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Majrelende wrote (edited )

Scott's The Art of Not Being Governed gives an indication of which kinds of cultivation are able to be best exploited by authorities: legible monocultures, easily recognisable as such, and which can harvested all at once, stored, and transported. In SE Asia, that meant padi cultivation. States actually tried to mandate it so as to squash the more ungovernable types of cultivation, which included swiddening, with crops such as upland rice, maize, barley, and root vegetables. When pressure from states was high, anarchic people might switch totally to foraging to escape.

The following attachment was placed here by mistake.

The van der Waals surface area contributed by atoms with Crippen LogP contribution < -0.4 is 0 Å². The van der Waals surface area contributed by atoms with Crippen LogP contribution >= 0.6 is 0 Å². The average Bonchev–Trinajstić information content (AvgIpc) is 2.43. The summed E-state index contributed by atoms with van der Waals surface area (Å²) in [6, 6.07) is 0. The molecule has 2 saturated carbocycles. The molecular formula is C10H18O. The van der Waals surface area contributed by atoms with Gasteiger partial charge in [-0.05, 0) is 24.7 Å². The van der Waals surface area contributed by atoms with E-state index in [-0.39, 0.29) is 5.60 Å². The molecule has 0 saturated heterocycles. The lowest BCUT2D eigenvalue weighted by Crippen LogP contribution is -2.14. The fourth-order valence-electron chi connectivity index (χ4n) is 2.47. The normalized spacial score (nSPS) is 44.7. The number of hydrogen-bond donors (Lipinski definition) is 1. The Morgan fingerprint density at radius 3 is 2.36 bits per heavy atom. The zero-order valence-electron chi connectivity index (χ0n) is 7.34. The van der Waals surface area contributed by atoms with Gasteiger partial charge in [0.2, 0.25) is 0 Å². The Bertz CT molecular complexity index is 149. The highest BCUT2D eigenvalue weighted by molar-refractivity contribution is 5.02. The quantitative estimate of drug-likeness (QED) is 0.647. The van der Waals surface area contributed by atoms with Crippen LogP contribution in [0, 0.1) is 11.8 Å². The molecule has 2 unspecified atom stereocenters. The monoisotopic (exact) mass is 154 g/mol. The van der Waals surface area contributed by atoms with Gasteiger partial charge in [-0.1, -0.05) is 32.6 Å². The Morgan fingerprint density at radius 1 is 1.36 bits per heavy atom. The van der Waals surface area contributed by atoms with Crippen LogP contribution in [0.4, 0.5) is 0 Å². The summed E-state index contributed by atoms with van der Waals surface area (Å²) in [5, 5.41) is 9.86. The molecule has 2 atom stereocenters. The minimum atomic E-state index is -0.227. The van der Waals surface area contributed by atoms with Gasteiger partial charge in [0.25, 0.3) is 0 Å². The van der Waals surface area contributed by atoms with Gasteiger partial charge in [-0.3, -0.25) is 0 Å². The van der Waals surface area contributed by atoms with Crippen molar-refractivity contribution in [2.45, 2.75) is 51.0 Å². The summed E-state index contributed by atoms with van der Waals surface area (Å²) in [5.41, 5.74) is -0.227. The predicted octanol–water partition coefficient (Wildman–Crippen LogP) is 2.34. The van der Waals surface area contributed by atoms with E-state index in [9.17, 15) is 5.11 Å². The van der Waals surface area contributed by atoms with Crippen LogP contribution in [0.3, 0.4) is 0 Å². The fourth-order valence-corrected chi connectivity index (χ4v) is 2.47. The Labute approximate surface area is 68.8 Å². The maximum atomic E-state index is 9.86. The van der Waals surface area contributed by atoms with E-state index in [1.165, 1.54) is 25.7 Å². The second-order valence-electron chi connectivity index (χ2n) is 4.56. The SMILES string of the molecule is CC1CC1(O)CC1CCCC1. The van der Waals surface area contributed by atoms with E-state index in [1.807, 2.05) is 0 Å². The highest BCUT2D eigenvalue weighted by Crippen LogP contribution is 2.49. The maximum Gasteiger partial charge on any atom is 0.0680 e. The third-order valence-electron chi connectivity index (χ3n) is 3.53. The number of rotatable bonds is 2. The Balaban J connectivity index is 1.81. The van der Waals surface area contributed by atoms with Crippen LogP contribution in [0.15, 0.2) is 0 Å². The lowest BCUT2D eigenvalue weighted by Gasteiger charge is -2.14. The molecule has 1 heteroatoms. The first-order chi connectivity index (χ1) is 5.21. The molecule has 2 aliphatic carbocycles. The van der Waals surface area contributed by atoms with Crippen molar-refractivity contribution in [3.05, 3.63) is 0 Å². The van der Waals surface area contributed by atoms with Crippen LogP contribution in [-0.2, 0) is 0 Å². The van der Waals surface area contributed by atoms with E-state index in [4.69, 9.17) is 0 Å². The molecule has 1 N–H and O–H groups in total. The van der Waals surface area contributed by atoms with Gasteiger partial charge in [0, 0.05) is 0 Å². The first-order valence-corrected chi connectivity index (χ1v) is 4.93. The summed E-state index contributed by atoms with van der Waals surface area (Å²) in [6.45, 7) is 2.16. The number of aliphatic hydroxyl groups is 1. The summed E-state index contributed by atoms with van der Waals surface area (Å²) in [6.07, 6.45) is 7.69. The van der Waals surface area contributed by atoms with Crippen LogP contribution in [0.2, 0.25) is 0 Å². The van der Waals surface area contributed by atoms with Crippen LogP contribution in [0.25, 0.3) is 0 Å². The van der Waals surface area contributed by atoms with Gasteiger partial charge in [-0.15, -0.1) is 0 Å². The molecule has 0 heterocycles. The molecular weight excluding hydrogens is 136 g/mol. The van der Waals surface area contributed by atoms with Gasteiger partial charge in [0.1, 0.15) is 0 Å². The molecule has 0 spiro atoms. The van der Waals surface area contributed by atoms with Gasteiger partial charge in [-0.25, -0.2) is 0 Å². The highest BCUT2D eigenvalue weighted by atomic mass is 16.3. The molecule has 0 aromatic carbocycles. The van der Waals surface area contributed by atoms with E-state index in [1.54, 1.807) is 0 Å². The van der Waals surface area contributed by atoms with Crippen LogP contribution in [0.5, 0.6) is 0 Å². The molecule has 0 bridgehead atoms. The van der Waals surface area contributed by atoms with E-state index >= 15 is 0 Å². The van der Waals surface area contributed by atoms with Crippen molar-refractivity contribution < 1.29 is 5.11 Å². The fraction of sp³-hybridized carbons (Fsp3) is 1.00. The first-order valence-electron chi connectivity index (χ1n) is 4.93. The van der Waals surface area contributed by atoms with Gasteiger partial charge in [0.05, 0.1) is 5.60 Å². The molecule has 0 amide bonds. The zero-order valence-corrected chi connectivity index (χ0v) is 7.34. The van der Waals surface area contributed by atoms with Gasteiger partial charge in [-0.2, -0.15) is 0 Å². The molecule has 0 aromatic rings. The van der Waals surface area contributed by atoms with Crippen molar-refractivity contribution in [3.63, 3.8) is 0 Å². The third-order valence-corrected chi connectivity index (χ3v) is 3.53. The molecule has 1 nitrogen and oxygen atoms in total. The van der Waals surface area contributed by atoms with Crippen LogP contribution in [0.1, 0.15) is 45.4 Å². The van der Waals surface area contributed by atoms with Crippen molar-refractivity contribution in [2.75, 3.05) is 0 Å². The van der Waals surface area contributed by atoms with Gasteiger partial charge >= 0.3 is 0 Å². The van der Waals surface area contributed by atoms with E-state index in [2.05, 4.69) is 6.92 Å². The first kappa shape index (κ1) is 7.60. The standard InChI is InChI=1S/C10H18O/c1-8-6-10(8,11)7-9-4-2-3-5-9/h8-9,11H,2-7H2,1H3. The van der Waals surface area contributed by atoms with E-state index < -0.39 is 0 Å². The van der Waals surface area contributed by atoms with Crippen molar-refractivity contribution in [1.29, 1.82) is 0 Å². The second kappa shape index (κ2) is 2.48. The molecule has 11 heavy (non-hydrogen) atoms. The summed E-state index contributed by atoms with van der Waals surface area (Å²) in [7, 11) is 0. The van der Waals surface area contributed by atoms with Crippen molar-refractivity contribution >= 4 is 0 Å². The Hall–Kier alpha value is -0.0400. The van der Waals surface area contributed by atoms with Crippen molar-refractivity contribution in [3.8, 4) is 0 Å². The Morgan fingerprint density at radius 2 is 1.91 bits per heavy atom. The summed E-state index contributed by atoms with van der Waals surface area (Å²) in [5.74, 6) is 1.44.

I don't agree with the traditional primitivist stances on agriculture and think they are excessively inflexible. We could restate them, not as stances but as statements. For instance, foraging for one's food (including perennial cultivation) can increase personal freedom and independence, and is less easily appropriated by states.

Death to ideology!